After the Wednesday morning breakfast buffet I decided I needed to get away from the beach and walked an hour to Ibiza Town. There's nothing really cultural about the island, and it's not as if anyone cares, really. Most of the young Germans, Brits, and Spaniards follow a repetitive cycle of sitting in the sun, eating, clubbing until sunrise, and sleeping in between.
Nonetheless, I had seen what looked like a fortress past the beach, and sure enough I found it, the Dalt Vila. Before the island of Ibiza was a place for young Europeans to become party zombies, it held strategic importance in control of the sea, so therefore this fortress was built. It was a good climb and offered a good view of the beach and town. I patted myself on the back for a token effort at doing something cultural.
After another bacon avocado sandwich at my favorite cafe it was back to the beach for me. In the afternoon the beach was full of people, so I got some good people-watching in. Some people were out wind-surfing, others kicking a soccer ball or playing a game like ping-pong at waters' edge. And yes, since it's Europe you see a fair bit of female topless sunbathing. All this paired with the incessant beat of club music on the beach, and even a few paid professional dancers.
Also patrolling the beach are disco representatives offering discounts to nightly shows at the various clubs. I received a wristband to the club Space, the big club across from my hotel. The ticket offered free admission if I arrived before 11PM, so I figured if I woke up from my early evening siesta I would give it a visit.
My nap ended around 10:30PM but I wasn't ready to head to the Space club yet -- felt too early by Spanish standards. My wristband offered 15€ admission between 11PM and midnight, and having read that to also be the approximate price of one vodka lemon I decided it would be better to walk the streets for a bit.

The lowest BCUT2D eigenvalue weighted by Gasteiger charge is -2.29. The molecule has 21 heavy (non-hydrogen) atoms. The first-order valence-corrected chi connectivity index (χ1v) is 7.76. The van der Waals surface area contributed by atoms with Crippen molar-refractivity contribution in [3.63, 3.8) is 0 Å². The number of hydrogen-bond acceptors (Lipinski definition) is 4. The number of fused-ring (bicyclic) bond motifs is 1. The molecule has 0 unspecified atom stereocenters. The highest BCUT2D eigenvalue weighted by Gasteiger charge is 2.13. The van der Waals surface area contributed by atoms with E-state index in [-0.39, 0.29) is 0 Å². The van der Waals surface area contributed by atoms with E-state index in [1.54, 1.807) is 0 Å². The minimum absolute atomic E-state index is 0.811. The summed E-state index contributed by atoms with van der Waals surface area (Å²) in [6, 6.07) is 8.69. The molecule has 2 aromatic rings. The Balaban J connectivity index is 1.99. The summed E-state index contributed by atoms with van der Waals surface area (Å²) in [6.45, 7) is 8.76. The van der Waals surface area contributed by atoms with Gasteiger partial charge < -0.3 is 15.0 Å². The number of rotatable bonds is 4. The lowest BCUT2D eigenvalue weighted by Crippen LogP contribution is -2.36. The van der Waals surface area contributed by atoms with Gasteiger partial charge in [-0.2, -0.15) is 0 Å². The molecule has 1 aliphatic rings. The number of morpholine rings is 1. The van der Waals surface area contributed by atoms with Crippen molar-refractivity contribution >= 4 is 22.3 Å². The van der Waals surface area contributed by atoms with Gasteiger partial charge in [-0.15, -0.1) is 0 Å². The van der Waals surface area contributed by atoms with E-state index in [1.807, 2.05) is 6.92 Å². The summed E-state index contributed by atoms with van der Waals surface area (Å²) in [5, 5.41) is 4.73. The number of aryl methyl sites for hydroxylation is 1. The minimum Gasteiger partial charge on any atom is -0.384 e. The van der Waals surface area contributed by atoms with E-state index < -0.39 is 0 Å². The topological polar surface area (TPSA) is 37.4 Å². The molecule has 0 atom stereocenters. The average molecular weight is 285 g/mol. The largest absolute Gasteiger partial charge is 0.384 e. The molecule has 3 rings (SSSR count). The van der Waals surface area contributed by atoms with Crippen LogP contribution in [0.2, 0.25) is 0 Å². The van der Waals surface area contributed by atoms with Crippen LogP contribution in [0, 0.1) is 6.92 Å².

This paid off. More wristband dealers roamed the streets near my hotel, and hiding my Space wristband in one pocket I was able to receive another with free entry until 2AM. Sometimes, if the right DJ is in town, these club passes are like concert tickets, costing up to 50€ just to get in! I figured it wasn't going to be a good party at Space, but at least I would get to experience it on the cheap, and it was in an extremely convenient location.
So I caught another nap and woke up a little groggy at 1AM, just in time for clubbing. I walked over as is, in a polo shirt, Adidas shorts, and flip-flops. Had absolutely no problem getting in -- Ibiza really doesn't have a dress code.
Space is divided into two rooms -- a smaller lounge with Europeans yawning at their drinks, and a much larger room with the DJ and dance floor. I headed there and landed in a pit of hyponotically twisting bodies moving to a robotic thumping bass underneath flickering lights. It was pretty dude-heavy, about a 2:1 ratio. Though many of the girls dressed up the average guy was wearing shorts, a T-shirt with something written on it, and Adidas shoes. Not much great dancing, but enough fist pumping to fill an episode of "Jersey Shore".
I took in the scene and came away bewildered as to how this could be a good time. The music was dull and uninspiring -- again maybe I was at the club on a bad night -- and though the venue was large I didn't see anything exciting like maybe a fog machine or balloons or something. Maybe they save such pyrotechnic displays for the 50€ nights.
After 90 minutes I was content that I had seen enough, and I wasn't looking to sustain further hearing loss by staying at the club until dawn. I walked the short distance back to my hotel, confused but at least not a eurocent poorer.